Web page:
Nonetheless, the need to move into schools, Jones says, has become heartbreakingly apparent. “One of the key reasons we set up Beauty Banks was because Sali and I had – still have – friends who are teachers in state schools. What they told us about hygiene and period poverty in the classroom appalled us.
“We didn’t think it was right that a teacher on a not-great salary was providing hygiene and sanitary products for their pupils out of their own pocket to keep these kids in school and keep them learning. The bullying because of the shame of hygiene poverty is also intolerable – being a teen is hard enough.”
For those youngsters already affected, the impact of hygiene poverty goes a long way beyond classroom bullying. While that in itself can be devastating, evidence suggests that youngsters who grow up in hygiene poverty are also far less likely to reach their academic potential.
“There is a growing body of qualitative evidence that hygiene poverty has a very significant negative impact on school attendance, achievement, mental health and wellbeing,” explains educational psychologist Joyce Fullarton. “Recent research has reported that girls who experience hygiene poverty are more likely to experience stress, anxiety and depression, lack confidence and find it hard to socialise. They are less likely to be successful in GCSE exams and unlikely to sit A Levels.
“Not only is their educational outcome affected but their sense of self can be badly damaged by their feelings of shame and by being targeted by their peers. Hygiene poverty is a longstanding worldwide issue and one that should not exist in the 21st Century.”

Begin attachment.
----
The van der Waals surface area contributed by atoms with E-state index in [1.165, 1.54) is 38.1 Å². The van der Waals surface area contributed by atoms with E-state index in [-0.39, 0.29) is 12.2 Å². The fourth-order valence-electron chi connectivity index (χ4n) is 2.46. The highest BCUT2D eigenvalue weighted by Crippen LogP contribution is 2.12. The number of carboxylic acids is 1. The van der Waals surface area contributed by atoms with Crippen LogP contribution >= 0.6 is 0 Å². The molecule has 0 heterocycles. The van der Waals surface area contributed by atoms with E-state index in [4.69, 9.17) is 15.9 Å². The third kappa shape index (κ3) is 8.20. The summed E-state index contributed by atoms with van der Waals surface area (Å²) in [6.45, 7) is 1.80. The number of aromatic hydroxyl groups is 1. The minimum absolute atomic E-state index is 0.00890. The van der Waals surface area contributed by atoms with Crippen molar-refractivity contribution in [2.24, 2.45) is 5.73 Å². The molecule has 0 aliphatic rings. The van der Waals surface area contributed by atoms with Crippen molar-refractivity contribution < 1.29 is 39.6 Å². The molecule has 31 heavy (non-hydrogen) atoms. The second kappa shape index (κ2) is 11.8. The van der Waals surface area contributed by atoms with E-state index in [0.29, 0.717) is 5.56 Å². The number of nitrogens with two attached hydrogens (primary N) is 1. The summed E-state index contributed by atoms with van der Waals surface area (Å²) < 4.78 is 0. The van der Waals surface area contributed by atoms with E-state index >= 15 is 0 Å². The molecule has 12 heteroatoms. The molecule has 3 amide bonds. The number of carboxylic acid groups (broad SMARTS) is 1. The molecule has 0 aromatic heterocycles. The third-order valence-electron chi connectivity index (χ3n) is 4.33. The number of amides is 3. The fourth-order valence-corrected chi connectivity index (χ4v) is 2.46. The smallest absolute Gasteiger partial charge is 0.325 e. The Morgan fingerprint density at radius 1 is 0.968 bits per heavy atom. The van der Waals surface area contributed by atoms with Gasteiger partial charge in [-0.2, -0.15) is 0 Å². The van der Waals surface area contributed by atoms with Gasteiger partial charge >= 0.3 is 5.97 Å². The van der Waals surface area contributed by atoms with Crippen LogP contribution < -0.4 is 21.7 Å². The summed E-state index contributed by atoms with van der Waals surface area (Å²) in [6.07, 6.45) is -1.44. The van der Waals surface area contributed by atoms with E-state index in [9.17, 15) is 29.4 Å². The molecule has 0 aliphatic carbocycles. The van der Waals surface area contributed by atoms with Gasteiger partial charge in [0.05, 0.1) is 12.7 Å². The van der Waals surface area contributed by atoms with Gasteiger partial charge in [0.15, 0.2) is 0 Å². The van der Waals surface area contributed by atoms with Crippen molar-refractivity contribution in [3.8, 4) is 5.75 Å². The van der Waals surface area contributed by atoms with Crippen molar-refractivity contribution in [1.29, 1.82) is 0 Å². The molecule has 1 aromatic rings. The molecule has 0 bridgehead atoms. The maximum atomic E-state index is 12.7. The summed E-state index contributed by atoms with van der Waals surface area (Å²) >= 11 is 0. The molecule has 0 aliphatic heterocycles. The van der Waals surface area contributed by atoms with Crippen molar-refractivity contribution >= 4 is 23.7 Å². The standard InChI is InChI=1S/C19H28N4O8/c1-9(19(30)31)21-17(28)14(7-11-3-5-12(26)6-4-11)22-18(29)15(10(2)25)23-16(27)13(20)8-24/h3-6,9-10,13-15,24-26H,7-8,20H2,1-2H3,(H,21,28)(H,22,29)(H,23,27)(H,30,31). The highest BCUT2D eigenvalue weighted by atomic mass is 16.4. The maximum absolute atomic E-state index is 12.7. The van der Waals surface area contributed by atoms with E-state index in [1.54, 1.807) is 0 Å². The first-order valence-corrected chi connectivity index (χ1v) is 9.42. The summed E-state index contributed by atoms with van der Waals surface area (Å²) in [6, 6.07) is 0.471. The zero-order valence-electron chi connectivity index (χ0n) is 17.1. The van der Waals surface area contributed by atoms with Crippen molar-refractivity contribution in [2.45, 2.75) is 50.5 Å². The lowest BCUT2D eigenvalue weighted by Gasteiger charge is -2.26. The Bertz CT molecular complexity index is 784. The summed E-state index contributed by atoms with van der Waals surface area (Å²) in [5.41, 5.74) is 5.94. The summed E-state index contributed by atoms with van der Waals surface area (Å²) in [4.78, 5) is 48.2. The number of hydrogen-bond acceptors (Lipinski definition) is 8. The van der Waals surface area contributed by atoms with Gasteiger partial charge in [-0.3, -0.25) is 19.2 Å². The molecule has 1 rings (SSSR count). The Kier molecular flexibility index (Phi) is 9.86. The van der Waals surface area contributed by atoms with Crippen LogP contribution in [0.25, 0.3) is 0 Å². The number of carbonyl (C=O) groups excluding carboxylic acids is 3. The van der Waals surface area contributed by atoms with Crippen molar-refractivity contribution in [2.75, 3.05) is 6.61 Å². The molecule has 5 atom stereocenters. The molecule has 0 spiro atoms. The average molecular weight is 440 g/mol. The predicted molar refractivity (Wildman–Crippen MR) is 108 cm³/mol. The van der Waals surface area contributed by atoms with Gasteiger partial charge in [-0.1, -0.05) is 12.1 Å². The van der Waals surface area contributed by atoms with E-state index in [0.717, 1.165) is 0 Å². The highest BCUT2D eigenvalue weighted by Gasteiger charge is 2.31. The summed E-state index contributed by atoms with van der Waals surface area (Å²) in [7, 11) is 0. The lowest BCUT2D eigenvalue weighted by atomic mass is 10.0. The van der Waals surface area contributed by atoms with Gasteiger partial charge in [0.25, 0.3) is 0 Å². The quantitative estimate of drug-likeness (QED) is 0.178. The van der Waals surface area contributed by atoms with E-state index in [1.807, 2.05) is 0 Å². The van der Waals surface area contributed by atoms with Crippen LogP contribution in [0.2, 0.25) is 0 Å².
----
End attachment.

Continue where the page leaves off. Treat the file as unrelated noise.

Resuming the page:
While tackling hygiene poverty and its wide-reaching impact is a complex challenge, Beauty Banks is aiming to make it as easy as possible for the public to get involved in helping offer a hand-up to children in need.
The charity has teamed up with Superdrug and GoFundMe to offer a two-pronged approach to receiving donations. If you have unused products in your bathroom cabinet, or a stockpile gathered in preparation for lockdown, donating them to the cause is easy – drop-off points can be found in Superdrug stores across the UK, with products left there distributed in support packs to schools, foodbanks and other charities.
A GoFundMe page, meanwhile, allows those who don’t have products to spare to donate cash instead, funding the purchase of essential items such as soap, shower gel, toothpaste and toothbrushes, to help families facing up to the realities of hygiene poverty.
“To ensure our products get in the right hands, we don’t serve the end user, but instead serve registered charities who distribute them on our behalf,” Jones explains. “We also don’t have the infrastructure to serve individuals so this approach keeps us lean as a charity and able to ensure every penny that the public donates to us goes to serving those who need it. Families in need should contact their local foodbank and ask them to contact us and we will send them a delivery if we have the donations to do so.”
For those of us in a more fortunate position, however, the message is clear. Whether it’s unused toiletries, money or time, every donation will go to helping those who need it.
“Right now it’s incredibly difficult as so many people are having a hard and uncertain time because of the aftermath of the pandemic,” Jones says. “There is so much job insecurity and worry about the future.
“The poverty picture was bleak pre-covid. Post-covid, it’s going to get a lot worse. We see our job as making a big fuss and a big noise and trying to get people who aren’t in this situation to help those who are. To provide a hand-up, not a hand-out to those in their communities who need it. Because let’s face it, one day that could be any one of us.”
Want to support the campaign? Donate via the GoFundMe page here, or get in touch on email via email@example.com